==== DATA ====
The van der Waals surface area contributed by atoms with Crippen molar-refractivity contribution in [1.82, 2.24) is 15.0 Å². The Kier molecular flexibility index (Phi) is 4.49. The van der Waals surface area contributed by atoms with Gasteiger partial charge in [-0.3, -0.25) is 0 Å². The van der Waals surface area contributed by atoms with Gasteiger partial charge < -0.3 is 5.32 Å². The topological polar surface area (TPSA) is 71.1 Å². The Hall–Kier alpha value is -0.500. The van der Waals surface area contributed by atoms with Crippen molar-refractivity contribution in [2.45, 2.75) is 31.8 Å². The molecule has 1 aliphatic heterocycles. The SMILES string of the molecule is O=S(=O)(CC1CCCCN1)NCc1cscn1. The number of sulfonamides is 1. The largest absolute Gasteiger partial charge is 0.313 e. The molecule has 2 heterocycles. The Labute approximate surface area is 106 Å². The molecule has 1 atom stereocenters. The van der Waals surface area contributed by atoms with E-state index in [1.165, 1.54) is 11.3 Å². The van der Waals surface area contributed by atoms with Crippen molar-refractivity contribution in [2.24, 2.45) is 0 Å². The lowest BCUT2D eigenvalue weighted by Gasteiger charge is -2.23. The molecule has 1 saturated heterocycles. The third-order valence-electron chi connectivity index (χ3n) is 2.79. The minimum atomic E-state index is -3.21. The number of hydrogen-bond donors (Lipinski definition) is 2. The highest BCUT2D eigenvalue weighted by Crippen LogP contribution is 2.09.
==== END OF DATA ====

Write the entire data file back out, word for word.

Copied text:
The van der Waals surface area contributed by atoms with Crippen molar-refractivity contribution in [1.82, 2.24) is 15.0 Å². The Kier molecular flexibility index (Phi) is 4.49. The van der Waals surface area contributed by atoms with Gasteiger partial charge in [-0.3, -0.25) is 0 Å². The van der Waals surface area contributed by atoms with Gasteiger partial charge < -0.3 is 5.32 Å². The topological polar surface area (TPSA) is 71.1 Å². The Hall–Kier alpha value is -0.500. The van der Waals surface area contributed by atoms with Crippen molar-refractivity contribution in [2.45, 2.75) is 31.8 Å². The molecule has 1 aliphatic heterocycles. The SMILES string of the molecule is O=S(=O)(CC1CCCCN1)NCc1cscn1. The number of sulfonamides is 1. The largest absolute Gasteiger partial charge is 0.313 e. The molecule has 2 heterocycles. The Labute approximate surface area is 106 Å². The molecule has 1 atom stereocenters. The van der Waals surface area contributed by atoms with E-state index in [1.165, 1.54) is 11.3 Å². The van der Waals surface area contributed by atoms with Crippen molar-refractivity contribution in [2.24, 2.45) is 0 Å². The lowest BCUT2D eigenvalue weighted by Gasteiger charge is -2.23. The molecule has 1 saturated heterocycles. The third-order valence-electron chi connectivity index (χ3n) is 2.79. The minimum atomic E-state index is -3.21. The number of hydrogen-bond donors (Lipinski definition) is 2. The highest BCUT2D eigenvalue weighted by Crippen LogP contribution is 2.09.